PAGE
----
Purpose is Powerful
Updated: Sep 6, 2019
by Boris Joaquin (Originally published in Philippine Star February 8, 2016)
Where there is no vision, the people perish... (Prov. 29:18a)
All great leaders have a specific leadership point of view that defines how they see their role and their relationship to those they seek to influence.
Think about this: If you lived according to your purpose, what would happen? What difference would you make in the world? How would people describe you?
Whenever we are spurred on to think about our vision, we are often asked to think about how we would like others to remember us. What would you want written about you in your obituary? This may sound morbid, but it is effective. You need to be able to project the impact and contribution you would like to make in the world. That would be your legacy.
Your legacy is the sum of the accomplishments for which you will be remembered. It reflects the impact you have had on this world. Will you be remembered for storing up treasures on earth or in heaven? Defining how you would like to be remembered after your death provides a compelling compass to guide your everyday decisions and actions.
Alfred Nobel is best known for the Nobel Peace Prize. But do you know that this is not what he was originally known for?
When Alfred’s brother died, the newspaper confused Alfred’s life with his brother’s. While reading his brother’s obituary, Alfred discovered that the newspaper had printed his obituary. “The Merchant of Death is Dead!” proclaimed the headline. Nobel could not believe that he would be remembered for the destruction and devastation associated with his most famous invention: dynamite. Then he asked his friends in Stockholm, Sweden what the opposite of destruction is, and they said “peace”. Nobel was a changed man and purposed in his heart to use his wealth to alter his legacy. Nobel chose to refocus his life and ultimately rewrote his obituary. He changed his legacy in midlife. Today, Alfred Nobel is remembered, not for destruction, but for peace.
What are three things for which you would like to be remembered?
This is where values are important. Your values are what you stand for. They are non-negotiable priorities in life that define your character. Values guide your decisions and directions and behavior. Before seeking to influence the thinking and behavior of others, it is important to have a conviction about your own personal values. What are the values that will guide you throughout your life?
Purpose is Powerful
When leading others, the ability to motivate people is, in itself, not difficult. It is usually tied to some external factor like giving prizes or pressure. However, great leaders inspire people to act. Those who truly lead are able to create a following of people who act, not because they were swayed, but because they were inspired. Those who are able to inspire give people a sense of purpose or belonging that has little to do with any external incentive or benefit to be gained. But this influence first needs to begin within: great leaders need to personally have compelling purposes in their lives.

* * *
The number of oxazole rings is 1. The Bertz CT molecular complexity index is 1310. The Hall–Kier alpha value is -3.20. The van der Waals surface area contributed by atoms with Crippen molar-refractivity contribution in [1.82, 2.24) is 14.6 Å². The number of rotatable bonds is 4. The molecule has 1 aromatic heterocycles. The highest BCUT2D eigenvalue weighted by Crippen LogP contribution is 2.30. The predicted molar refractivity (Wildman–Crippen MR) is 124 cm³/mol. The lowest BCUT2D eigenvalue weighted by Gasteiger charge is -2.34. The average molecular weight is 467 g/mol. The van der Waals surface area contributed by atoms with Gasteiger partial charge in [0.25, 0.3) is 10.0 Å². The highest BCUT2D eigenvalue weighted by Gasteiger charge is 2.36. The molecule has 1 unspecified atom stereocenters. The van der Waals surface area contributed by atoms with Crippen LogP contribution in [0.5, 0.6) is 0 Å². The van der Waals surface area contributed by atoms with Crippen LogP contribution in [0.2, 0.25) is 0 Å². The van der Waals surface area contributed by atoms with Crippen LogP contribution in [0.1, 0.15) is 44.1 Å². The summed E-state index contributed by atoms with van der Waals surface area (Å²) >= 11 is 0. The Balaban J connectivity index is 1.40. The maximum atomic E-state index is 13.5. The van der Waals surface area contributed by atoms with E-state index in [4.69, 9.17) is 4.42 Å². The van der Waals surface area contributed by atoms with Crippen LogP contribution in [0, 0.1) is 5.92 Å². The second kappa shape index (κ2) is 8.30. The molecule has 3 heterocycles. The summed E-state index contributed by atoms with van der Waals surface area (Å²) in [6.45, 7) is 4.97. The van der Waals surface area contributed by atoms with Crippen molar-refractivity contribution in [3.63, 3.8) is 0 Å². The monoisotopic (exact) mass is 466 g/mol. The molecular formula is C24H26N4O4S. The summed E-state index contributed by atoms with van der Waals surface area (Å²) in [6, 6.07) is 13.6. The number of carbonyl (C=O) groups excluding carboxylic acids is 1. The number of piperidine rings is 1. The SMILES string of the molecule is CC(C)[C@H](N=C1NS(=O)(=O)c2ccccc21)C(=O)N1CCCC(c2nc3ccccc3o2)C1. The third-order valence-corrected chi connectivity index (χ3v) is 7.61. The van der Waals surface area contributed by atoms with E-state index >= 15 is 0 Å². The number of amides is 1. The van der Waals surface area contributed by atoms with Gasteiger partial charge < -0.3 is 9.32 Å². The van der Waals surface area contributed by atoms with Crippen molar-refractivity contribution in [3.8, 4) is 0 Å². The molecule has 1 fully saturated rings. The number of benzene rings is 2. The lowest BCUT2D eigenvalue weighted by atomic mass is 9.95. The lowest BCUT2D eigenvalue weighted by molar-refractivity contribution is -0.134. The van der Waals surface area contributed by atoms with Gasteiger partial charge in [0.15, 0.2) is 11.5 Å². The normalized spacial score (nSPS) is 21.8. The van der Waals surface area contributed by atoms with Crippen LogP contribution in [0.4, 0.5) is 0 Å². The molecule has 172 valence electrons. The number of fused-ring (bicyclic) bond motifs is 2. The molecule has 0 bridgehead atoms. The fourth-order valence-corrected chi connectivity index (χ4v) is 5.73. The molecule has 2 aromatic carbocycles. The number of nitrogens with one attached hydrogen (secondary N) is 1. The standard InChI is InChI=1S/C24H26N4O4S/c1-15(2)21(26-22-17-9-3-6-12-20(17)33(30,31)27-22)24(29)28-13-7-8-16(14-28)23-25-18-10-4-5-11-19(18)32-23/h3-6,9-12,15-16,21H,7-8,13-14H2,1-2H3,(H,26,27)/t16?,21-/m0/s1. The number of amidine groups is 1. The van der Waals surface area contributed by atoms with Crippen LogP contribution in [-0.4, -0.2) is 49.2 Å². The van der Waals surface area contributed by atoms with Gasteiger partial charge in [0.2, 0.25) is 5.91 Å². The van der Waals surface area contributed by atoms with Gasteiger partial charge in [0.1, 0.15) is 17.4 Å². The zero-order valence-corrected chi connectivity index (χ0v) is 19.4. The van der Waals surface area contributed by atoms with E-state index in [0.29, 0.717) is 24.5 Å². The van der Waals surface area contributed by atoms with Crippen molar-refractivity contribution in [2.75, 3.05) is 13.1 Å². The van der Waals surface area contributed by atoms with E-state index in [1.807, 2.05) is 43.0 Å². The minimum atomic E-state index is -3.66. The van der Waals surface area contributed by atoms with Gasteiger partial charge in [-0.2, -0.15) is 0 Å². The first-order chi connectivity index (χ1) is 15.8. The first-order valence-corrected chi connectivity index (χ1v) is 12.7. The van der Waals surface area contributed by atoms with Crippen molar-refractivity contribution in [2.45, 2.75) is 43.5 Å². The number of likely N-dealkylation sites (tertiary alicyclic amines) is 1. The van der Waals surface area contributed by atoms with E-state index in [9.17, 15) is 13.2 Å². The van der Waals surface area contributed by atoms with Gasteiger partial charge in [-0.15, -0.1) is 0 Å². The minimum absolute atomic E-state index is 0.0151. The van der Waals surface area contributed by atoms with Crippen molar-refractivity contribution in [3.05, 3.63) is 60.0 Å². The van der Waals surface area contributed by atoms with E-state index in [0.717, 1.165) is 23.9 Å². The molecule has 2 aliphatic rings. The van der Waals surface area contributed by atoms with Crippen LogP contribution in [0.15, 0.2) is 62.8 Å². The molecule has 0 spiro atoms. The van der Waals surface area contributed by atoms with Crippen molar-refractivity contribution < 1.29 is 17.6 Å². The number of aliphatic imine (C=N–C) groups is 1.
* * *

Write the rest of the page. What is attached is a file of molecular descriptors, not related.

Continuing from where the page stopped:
For leaders with purpose, the motivation to act is deeply personal. They are less likely to be swayed by incentives. They are even willing to pay a premium or endure inconvenience, even personal suffering just to reach their goals. They are able to inspire others, create a following of people – supporters, voters, customers, workers – who act for the good of the whole not because they have to, but because they want to.
Regardless of what we do in our lives, our driving purpose, cause or belief – why we do what we do -- never changes. What we do is simply the tangible way we find to breathe life into that cause. When your WHY is clear, those who share that belief will be drawn to it and maybe want to take part in bringing it to life. If that clear belief is amplified, it can have the power to rally even more believers to raise their hands and declare their commitment.
Your destination is your purpose. That’s where you are going. It’s like traveling to a certain location. To get there, we have a variety of vehicle options to get there -- e.g. a bus or a bike – one taking us there faster or in multiple routes. Most people mistake the vehicle they are in as their purpose in life. But sometimes, you need to get off and on certain vehicles to get to your destination.
That’s why we want the people of our organization to discover their purpose.
The former CEO of Navigators International once told me that at the start of every year, they ask their people to go on a paid personal retreat and rediscover their purpose in life. He said 60% of the time, people do come back re-energized and passionate to move further. Twenty per cent of them would like to have a talk, mostly so that they can take on another challenge or be moved to other job posts or department. Then I asked, “What happens to the rest?” He said that more often than not, they resign. Now that may sound sad. But the truth is, at least for that CEO, it is better to lose good people who are not aligned with the organization’s purpose because if not, they will end up doing a mediocre job at their post and live sub-standard lives.
People whose personal life purpose is aligned with the purpose of their job would love going to work. They are more productive and creative. They go home happier and have happier families. They treat their colleagues and clients and customers better. Purpose-driven employees make for stronger companies and stronger economies.